Paying drug addicts to be sterilised is exploitative and wrong, say critics of just such a scheme that runs in the US. Jane Beresford talks to the woman behind Project Prevention.
If you call Project Prevention's helpline it's likely that Barbara Harris, the founder of this US based organisation, will answer the phone. A warm and vivacious grandmother, her aim is to give $300 to as many drug and alcohol addicted women as possible.
The deal? That they receive long term contraception or sterilisation to prevent them having children she believes they are unable or unwilling to care for. Funded through private donations, her organisation is non-profit making.
Project Prevention, started in 1997, says it has paid money out to 3,242 addicts, or clients as it prefers to call them. Most of them were women and 1,226 were permanently sterilised. Thirty-five men have had vasectomies.
To get the money people have to show evidence that they have been arrested on narcotic offences, or provide a doctor's letter confirming they use drugs. Fresh documents are then required to show the medical procedure has actually taken place.
Ms Harris is driven by her own experience. She fostered, and then adopted, four children born to the same crack-addicted woman in Los Angeles. Taylor was the second she took in.
"He couldn't keep food down and his eyes looked like they were going to bulge out of his head," she says. "Noise bothered him, light bothered him, he just couldn't sleep.
"My husband and I had to take shifts with him. He would sleep 10 minutes, wake up screaming. I was just angry at his mom, I thought how could somebody do this to a baby?"
Her stand has drawn fierce opposition. Critics, such as US group National Advocates for Pregnant Women (NAPW), accuse Ms Harris of spreading "dangerous propaganda".
They say what she does is social engineering, defining one category of people - addicts - as unsuitable to have children. The scheme has been compared to eugenic sterilisation in the US during the 1930s and the Nazis' programme of eugenics, which led to the extermination of Jews and the murder of many gypsies, the mentally ill, and homosexuals.
Such comparisons are rejected by Ms Harris, who says the criticisms do not concern her.
"It doesn't matter," she says. "I'll do anything I have to do to prevent babies from suffering. My heart is with the children. I don't believe that anybody has the right to force their addiction on another human being."
Chance after chance
She has also been accused of being racist, targeting poor black communities with her promotional campaigns. Ms Harris says this is ironic as she is married to a black man.
"I have a large family and I'm the only white face in my family. We have 10 kids and they are all black, some are bi-racial. It's not about race to me."
And according to their own figures, which haven't been independently verified, over half Project Prevention's clients are white.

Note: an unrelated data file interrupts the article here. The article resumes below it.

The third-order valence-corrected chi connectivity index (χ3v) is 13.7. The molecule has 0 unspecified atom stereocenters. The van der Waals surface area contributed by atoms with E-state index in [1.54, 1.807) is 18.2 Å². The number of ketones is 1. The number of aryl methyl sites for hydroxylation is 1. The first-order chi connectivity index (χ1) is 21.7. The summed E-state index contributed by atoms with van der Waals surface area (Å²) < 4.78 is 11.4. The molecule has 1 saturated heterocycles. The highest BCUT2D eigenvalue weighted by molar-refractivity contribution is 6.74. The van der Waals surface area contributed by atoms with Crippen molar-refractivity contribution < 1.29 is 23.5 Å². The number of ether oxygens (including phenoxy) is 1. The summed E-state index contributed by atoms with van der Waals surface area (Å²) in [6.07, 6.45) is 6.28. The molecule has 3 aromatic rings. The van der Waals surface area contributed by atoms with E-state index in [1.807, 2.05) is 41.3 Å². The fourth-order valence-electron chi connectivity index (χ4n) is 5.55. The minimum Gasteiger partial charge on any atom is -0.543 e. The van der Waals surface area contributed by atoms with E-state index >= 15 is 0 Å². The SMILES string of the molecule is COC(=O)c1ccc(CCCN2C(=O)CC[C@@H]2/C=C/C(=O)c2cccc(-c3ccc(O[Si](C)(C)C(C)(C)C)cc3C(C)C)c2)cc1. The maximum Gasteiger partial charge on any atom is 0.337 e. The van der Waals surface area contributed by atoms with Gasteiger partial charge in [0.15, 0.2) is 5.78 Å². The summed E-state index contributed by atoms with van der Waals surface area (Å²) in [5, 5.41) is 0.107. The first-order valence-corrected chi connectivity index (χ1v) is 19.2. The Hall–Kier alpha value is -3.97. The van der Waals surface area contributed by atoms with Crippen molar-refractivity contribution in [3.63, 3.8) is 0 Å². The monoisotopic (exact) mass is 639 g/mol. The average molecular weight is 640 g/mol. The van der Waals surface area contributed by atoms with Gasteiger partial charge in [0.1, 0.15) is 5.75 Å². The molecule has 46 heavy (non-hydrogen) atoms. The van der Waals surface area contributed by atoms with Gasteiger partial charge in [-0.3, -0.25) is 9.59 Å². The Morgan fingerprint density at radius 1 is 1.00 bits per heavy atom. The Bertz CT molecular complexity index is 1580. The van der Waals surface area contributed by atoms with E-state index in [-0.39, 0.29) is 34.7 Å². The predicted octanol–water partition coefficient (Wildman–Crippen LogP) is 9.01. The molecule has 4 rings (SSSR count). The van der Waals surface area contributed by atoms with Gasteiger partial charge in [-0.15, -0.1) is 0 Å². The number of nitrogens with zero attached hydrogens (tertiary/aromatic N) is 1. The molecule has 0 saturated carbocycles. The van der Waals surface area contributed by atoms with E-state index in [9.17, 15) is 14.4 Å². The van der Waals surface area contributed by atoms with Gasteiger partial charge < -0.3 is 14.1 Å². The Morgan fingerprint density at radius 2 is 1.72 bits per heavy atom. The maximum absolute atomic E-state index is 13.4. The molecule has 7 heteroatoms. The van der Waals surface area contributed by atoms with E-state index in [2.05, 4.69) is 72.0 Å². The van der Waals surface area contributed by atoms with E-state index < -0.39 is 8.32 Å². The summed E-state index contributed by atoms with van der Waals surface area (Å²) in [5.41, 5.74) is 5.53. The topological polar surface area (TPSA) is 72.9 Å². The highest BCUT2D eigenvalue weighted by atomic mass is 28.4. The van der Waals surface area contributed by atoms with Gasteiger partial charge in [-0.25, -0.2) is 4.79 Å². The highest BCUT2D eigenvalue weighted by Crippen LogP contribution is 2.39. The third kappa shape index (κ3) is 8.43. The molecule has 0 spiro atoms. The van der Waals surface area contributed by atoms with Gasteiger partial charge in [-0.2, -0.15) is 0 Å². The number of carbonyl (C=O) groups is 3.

Offering money to addicts is clearly not a solution to the problem, say critics. Ms Harris herself admits the money she pays out is probably spent on drugs. So why not use her resources to lobby for measures to help stop women turning to drugs in the first place - or better treatment programmes when they do?
"I do a survey on every one that comes into the programme," she says. "Most of them started using drugs when they were 11, 12, 13 years old. And all of them have been in and out of drug treatment programmes, in and out, in and out.
"So people tell me that I should be focusing on drug treatment not birth control but drug treatment is just a gamble you know. Women go in there, they get off drugs, they go back on drugs but that doesn't keep them from getting pregnant.
"If they feel so strongly about it then they need to start an organisation that does what they are telling me to do. I am concentrating on women who are addicted to drugs who are getting pregnant over and over again. That is really my focus."
Organisations like NAPW don't deny the problems of mothers and fathers who are addicted, but argue that many do get clean and become loving parents of healthy children.
Also, having a family is one of the most valued parts of many people's lives. By removing that, or the possibility of it, does she not remove a powerful incentive for an addicted person to get clean: the hope of that better life?
"These women have a chance every time they give birth to a child," says Ms Harris. "They are told if they go into drug treatment they can get their child back. They are given chance after chance after chance.
"And drugs are more important, but at the very least we can stop them from giving birth to children whose lives may end up the same as theirs."
She takes an extremely hard line, but says she does feel sympathy for the mothers living in poverty.
"If anybody believes that these women having multiple babies that are taken away is a good thing for these women, they are wrong," she says.
She talks of one woman who had 13 children taken into care before she finally got off drugs. When she was clean she was unable to contact any of them.
"She was heartbroken. She didn't know where they were, they were gone".
8 February, 2010
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